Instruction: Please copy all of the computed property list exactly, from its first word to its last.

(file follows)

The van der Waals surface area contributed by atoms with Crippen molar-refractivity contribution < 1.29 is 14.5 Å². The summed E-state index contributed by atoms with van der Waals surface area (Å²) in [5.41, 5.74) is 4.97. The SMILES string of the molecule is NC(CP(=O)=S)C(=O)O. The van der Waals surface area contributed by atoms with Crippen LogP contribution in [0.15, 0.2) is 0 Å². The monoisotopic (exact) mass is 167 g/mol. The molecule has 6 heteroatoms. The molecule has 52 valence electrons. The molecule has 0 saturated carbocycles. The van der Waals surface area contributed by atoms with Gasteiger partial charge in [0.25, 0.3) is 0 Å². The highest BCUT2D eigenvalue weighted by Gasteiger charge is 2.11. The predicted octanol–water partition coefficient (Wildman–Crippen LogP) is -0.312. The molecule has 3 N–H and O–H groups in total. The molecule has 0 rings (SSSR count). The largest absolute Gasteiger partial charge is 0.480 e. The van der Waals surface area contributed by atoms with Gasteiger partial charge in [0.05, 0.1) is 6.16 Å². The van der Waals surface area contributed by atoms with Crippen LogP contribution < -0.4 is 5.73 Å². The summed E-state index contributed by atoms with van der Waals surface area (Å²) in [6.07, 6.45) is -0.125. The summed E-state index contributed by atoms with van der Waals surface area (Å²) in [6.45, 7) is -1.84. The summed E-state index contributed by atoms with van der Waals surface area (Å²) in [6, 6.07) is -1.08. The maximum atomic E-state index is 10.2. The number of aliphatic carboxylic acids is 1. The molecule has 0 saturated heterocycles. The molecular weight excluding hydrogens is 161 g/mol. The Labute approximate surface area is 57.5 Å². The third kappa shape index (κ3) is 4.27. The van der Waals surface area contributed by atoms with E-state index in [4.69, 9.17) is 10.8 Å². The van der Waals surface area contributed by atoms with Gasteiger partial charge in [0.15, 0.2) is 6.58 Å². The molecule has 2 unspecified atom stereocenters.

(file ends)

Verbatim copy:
The van der Waals surface area contributed by atoms with Crippen molar-refractivity contribution < 1.29 is 14.5 Å². The summed E-state index contributed by atoms with van der Waals surface area (Å²) in [5.41, 5.74) is 4.97. The SMILES string of the molecule is NC(CP(=O)=S)C(=O)O. The van der Waals surface area contributed by atoms with Crippen LogP contribution in [0.15, 0.2) is 0 Å². The monoisotopic (exact) mass is 167 g/mol. The molecule has 6 heteroatoms. The molecule has 52 valence electrons. The molecule has 0 saturated carbocycles. The van der Waals surface area contributed by atoms with Gasteiger partial charge in [0.25, 0.3) is 0 Å². The highest BCUT2D eigenvalue weighted by Gasteiger charge is 2.11. The predicted octanol–water partition coefficient (Wildman–Crippen LogP) is -0.312. The molecule has 3 N–H and O–H groups in total. The molecule has 0 rings (SSSR count). The largest absolute Gasteiger partial charge is 0.480 e. The van der Waals surface area contributed by atoms with Gasteiger partial charge in [0.05, 0.1) is 6.16 Å². The van der Waals surface area contributed by atoms with Crippen LogP contribution < -0.4 is 5.73 Å². The summed E-state index contributed by atoms with van der Waals surface area (Å²) in [6.07, 6.45) is -0.125. The summed E-state index contributed by atoms with van der Waals surface area (Å²) in [6.45, 7) is -1.84. The summed E-state index contributed by atoms with van der Waals surface area (Å²) in [6, 6.07) is -1.08. The maximum atomic E-state index is 10.2. The number of aliphatic carboxylic acids is 1. The molecule has 0 saturated heterocycles. The molecular weight excluding hydrogens is 161 g/mol. The Labute approximate surface area is 57.5 Å². The third kappa shape index (κ3) is 4.27. The van der Waals surface area contributed by atoms with E-state index in [4.69, 9.17) is 10.8 Å². The van der Waals surface area contributed by atoms with Gasteiger partial charge in [0.15, 0.2) is 6.58 Å². The molecule has 2 unspecified atom stereocenters.